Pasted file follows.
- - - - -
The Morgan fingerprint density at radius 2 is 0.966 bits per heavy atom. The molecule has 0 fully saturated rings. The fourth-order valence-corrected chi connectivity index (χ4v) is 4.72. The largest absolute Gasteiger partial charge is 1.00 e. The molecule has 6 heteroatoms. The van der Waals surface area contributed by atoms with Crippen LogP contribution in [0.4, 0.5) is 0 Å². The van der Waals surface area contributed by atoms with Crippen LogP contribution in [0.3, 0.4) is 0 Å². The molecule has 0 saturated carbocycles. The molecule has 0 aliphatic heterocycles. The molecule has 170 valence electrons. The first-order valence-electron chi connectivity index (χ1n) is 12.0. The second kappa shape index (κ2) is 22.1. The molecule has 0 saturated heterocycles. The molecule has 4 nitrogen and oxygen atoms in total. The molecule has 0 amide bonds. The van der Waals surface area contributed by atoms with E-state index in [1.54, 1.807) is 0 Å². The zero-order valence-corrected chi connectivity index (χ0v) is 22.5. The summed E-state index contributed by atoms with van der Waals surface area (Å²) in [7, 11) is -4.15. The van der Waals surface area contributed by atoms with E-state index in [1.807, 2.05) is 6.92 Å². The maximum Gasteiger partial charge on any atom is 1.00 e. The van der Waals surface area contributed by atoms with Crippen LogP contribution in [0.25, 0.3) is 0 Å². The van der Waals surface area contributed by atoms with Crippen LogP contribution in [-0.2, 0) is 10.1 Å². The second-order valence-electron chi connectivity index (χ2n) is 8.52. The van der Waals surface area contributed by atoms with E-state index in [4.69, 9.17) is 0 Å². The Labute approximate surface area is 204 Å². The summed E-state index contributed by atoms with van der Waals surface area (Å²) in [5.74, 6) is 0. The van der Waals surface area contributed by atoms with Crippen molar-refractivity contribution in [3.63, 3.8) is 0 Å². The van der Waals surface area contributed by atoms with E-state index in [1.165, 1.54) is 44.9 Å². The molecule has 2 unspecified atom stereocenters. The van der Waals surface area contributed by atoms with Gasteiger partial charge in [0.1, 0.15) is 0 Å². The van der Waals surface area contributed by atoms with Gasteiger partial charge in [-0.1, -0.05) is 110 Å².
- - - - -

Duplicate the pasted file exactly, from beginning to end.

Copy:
The Morgan fingerprint density at radius 2 is 0.966 bits per heavy atom. The molecule has 0 fully saturated rings. The fourth-order valence-corrected chi connectivity index (χ4v) is 4.72. The largest absolute Gasteiger partial charge is 1.00 e. The molecule has 6 heteroatoms. The van der Waals surface area contributed by atoms with Crippen LogP contribution in [0.4, 0.5) is 0 Å². The van der Waals surface area contributed by atoms with Crippen LogP contribution in [0.3, 0.4) is 0 Å². The molecule has 0 saturated carbocycles. The molecule has 0 aliphatic heterocycles. The molecule has 170 valence electrons. The first-order valence-electron chi connectivity index (χ1n) is 12.0. The second kappa shape index (κ2) is 22.1. The molecule has 0 saturated heterocycles. The molecule has 4 nitrogen and oxygen atoms in total. The molecule has 0 amide bonds. The van der Waals surface area contributed by atoms with E-state index in [1.54, 1.807) is 0 Å². The zero-order valence-corrected chi connectivity index (χ0v) is 22.5. The summed E-state index contributed by atoms with van der Waals surface area (Å²) in [7, 11) is -4.15. The van der Waals surface area contributed by atoms with E-state index in [1.807, 2.05) is 6.92 Å². The maximum Gasteiger partial charge on any atom is 1.00 e. The van der Waals surface area contributed by atoms with Crippen LogP contribution in [0.25, 0.3) is 0 Å². The van der Waals surface area contributed by atoms with Crippen LogP contribution in [-0.2, 0) is 10.1 Å². The second-order valence-electron chi connectivity index (χ2n) is 8.52. The van der Waals surface area contributed by atoms with E-state index in [4.69, 9.17) is 0 Å². The Labute approximate surface area is 204 Å². The summed E-state index contributed by atoms with van der Waals surface area (Å²) in [5.74, 6) is 0. The van der Waals surface area contributed by atoms with Crippen molar-refractivity contribution in [3.63, 3.8) is 0 Å². The van der Waals surface area contributed by atoms with E-state index in [1.165, 1.54) is 44.9 Å². The molecule has 2 unspecified atom stereocenters. The van der Waals surface area contributed by atoms with Gasteiger partial charge in [0.1, 0.15) is 0 Å². The van der Waals surface area contributed by atoms with Gasteiger partial charge in [-0.1, -0.05) is 110 Å².